A former senior health advisor at the Swiss Agency for Development and Cooperation, Daniel leads a research group on Household Health Systems with the Department of Epidemiology and Public Health, Swiss Tropical & Public Health Institute (Swiss TPH). He directs and teaches courses in epidemiological methods, tropical epidemiology, public and international health. He is an associated researcher at the Cayetano Heredia University, Lima, Peru, associate professor at the University of KwaZulu Natal and designated research Chair of Global Environmental Health, and he is an external examiner at the London School of Hygiene and Tropical Medicine.

Daniel has an interest in understanding environmental household health and livelihood impacts in the broader socio-ecological context. His research deals with environmental, health and social impact assessment and he conducts health systems research focusing on environmental health, WASH and integrated approaches to improve household and environmental health.
He is an advisor to WHO Network on Household Water Treatment and Safe Storage (HWTS) and contributes to WHO expert groups on on WHO estimate of the burden of water, sanitation and hygiene related diseases (2013-present), on Children’s Environment and Healthy action Plan for Europe (CEHAPE) and Review of Air Pollution Quality Guidelines . Daniel Mäusezahl has published over 30 research and policy articles in peer-reviewed literature.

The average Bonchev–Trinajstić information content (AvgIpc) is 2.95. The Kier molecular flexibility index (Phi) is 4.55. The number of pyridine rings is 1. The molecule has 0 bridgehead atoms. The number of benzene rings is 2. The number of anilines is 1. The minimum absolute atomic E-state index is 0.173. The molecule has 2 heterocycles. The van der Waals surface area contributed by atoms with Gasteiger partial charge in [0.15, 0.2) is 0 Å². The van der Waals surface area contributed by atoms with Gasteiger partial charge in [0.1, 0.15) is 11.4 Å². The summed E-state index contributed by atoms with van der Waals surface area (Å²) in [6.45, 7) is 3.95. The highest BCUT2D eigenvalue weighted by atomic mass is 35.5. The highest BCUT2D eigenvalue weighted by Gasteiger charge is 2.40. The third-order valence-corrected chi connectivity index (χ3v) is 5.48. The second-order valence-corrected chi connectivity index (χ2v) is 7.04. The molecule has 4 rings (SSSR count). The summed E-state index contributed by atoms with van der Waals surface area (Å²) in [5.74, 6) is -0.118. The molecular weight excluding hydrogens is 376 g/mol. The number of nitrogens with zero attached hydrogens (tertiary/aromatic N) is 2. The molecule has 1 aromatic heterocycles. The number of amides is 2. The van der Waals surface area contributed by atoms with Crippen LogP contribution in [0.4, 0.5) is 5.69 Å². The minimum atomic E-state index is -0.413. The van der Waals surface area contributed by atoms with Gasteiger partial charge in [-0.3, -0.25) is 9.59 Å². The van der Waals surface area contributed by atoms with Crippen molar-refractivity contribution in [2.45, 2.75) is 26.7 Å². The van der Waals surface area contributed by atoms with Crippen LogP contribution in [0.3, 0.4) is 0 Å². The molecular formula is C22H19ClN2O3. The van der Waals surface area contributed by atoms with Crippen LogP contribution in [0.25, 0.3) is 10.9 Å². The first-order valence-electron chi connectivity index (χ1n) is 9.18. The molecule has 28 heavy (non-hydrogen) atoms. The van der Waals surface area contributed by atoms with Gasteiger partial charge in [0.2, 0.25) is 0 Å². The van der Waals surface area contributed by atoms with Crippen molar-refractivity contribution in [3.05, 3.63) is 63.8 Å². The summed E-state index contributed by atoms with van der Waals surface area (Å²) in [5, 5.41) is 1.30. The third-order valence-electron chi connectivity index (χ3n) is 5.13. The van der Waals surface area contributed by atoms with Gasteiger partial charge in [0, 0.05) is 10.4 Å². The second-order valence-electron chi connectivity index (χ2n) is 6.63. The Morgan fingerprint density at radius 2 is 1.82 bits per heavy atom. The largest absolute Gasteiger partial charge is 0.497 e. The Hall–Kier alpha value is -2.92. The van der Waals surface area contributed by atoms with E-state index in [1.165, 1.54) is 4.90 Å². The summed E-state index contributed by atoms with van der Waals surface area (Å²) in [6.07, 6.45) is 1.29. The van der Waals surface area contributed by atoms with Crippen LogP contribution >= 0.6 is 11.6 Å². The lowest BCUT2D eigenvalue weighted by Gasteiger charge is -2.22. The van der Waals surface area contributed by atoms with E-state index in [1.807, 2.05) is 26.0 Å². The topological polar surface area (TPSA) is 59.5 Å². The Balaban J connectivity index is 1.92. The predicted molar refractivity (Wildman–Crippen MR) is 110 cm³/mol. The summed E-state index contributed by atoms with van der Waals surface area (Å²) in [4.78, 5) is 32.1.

Based on his training in epidemiology, experience in behavioural and cultural research on illness behaviour, health care utilisation and health development, he develops integrated environmental household health interventions and control strategies, health system research and health development policy. Daniel and his research group has conducted drinking water and sanitation and environmental research and impact evaluation studies in many Sub-Saharan African countries, in Latin America (Bolivia, Peru), Asia (Bangladesh) China and Europe. A key research interest is to develop impact indicators from water and sanitation and environmental interventions that go beyond proximal health endpoints to more distal social and livelihood household impacts describing drivers socio-economic change.


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